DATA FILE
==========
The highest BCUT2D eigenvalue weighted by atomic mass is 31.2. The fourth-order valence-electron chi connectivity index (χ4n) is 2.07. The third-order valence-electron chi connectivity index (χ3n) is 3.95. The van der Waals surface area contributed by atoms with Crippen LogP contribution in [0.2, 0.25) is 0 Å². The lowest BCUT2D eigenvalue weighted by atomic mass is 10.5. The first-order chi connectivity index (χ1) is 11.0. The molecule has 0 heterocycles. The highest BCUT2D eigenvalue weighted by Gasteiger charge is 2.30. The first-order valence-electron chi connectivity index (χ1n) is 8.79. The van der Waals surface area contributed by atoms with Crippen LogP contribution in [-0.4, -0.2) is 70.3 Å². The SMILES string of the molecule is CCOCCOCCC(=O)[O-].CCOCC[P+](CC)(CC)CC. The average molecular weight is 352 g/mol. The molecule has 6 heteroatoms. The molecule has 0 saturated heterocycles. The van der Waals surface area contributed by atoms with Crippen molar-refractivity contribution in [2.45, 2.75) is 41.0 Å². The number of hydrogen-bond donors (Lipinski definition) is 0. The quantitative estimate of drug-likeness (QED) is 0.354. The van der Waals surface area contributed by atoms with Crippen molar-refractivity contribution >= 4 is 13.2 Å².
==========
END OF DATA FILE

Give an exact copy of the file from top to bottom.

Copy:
The highest BCUT2D eigenvalue weighted by atomic mass is 31.2. The fourth-order valence-electron chi connectivity index (χ4n) is 2.07. The third-order valence-electron chi connectivity index (χ3n) is 3.95. The van der Waals surface area contributed by atoms with Crippen LogP contribution in [0.2, 0.25) is 0 Å². The lowest BCUT2D eigenvalue weighted by atomic mass is 10.5. The first-order chi connectivity index (χ1) is 11.0. The molecule has 0 heterocycles. The highest BCUT2D eigenvalue weighted by Gasteiger charge is 2.30. The first-order valence-electron chi connectivity index (χ1n) is 8.79. The van der Waals surface area contributed by atoms with Crippen LogP contribution in [-0.4, -0.2) is 70.3 Å². The SMILES string of the molecule is CCOCCOCCC(=O)[O-].CCOCC[P+](CC)(CC)CC. The average molecular weight is 352 g/mol. The molecule has 6 heteroatoms. The molecule has 0 saturated heterocycles. The van der Waals surface area contributed by atoms with Crippen molar-refractivity contribution in [2.45, 2.75) is 41.0 Å². The number of hydrogen-bond donors (Lipinski definition) is 0. The quantitative estimate of drug-likeness (QED) is 0.354. The van der Waals surface area contributed by atoms with Crippen molar-refractivity contribution >= 4 is 13.2 Å².